A History of the "Godfathers of Comedy" The Three Stooges
- by Mathew Ahner


For more than 50 years fans have been entertained by the Three Stooges. Although the Stooges where not famous at first they gained recognition like a speeding steam engine.

It all Started in 1922 when Ted Healy booked the Brooklyn Prospect Theatre in New York, and ran into trouble with his German acrobatic act. They had walked out before the show because of an argument they had with Healy. Ted missing an act called on two brothers Moe and then Shemp Howard to come up from the audience and joined him on stage. The three went on the perform many other routines which always resulted in the same reaction...instantaneous laughter.

After four years Shemp got a chance to do an act with an old friend, Jack Waldron. Shemp broke the news to Healy during a visit of the Rainbow Gardens nightclub in 1925. That evening Larry Fine played his violin in an act called "Haney Sisters and Fine". Loretta and Mabel Haney sang and danced while Larry Fine played his violin and performed a Russian dance to the tune of "My Old Kentucky Home."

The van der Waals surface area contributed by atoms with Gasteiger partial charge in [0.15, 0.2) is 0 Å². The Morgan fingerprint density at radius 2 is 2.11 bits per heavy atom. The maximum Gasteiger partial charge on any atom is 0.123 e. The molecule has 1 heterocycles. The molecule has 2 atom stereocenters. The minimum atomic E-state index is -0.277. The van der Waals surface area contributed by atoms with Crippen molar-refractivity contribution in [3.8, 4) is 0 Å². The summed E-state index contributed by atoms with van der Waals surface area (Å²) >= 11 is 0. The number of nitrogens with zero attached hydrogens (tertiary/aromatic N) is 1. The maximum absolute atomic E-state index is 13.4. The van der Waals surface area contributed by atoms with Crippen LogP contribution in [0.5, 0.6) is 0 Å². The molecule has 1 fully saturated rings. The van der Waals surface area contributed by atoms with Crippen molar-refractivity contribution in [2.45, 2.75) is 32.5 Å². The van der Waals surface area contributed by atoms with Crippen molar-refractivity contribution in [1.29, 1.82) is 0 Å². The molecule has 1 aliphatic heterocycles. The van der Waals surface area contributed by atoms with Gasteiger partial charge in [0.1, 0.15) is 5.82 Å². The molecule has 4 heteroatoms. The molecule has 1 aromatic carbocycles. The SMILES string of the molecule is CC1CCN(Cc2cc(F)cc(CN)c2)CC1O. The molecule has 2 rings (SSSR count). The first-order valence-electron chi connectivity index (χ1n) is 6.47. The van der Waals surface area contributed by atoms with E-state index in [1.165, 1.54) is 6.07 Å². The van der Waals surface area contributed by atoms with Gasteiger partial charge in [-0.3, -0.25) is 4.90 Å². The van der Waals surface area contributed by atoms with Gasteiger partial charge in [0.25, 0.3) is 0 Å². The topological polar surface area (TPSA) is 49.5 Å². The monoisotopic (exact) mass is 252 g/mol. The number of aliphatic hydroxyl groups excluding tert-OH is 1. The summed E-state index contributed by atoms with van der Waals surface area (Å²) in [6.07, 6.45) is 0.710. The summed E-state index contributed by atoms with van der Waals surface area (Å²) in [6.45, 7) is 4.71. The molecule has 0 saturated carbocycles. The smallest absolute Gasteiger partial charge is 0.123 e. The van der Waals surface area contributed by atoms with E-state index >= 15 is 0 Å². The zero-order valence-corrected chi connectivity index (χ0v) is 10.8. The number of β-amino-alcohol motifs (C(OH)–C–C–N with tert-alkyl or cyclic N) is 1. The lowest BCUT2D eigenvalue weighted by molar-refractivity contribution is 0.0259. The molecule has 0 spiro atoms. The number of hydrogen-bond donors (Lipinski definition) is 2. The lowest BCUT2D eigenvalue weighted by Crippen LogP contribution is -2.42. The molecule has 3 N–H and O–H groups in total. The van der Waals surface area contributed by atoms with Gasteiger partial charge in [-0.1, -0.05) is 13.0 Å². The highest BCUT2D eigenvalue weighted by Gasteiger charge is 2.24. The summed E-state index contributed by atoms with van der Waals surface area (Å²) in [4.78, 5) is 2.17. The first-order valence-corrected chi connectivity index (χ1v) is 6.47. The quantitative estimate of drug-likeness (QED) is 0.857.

During Larry's act, after Shemp had told Healy about his decision to leave, Moe suggested that Larry might make a good replacement for Shemp. Healy agreed, and after the show, Healy, Moe, and Shemp went to visit Larry in his dressing room. Once there, Healy made him an offer to become a stooge.

Even though his act was breaking up, Larry was hesitant to accept the offer. He had never done comedy before and was afraid of the outcome. Healy agreed to give Larry some time to think it over.

The following night Larry returned to the Rainbow Gardens, still wondering if he should accept Healy's offer. That night, however, the club was closed because prohibition was in force and the club had been found serving alcoholic. To compound matters, the nightclub manager, Fred Mann, feeling as if the incident might have stained his image, committed suicide. As a result of all of this, Larry found himself released of his nightclub contracts, and out of a job.

Larry immediately got a taxi to take him to the Cohan Theatre where Healy was performing. While backstage Healy found Larry first and signaled to Al Jolson to push him on stage. There Larry with Healy, Moe, and Shemp did a full routine.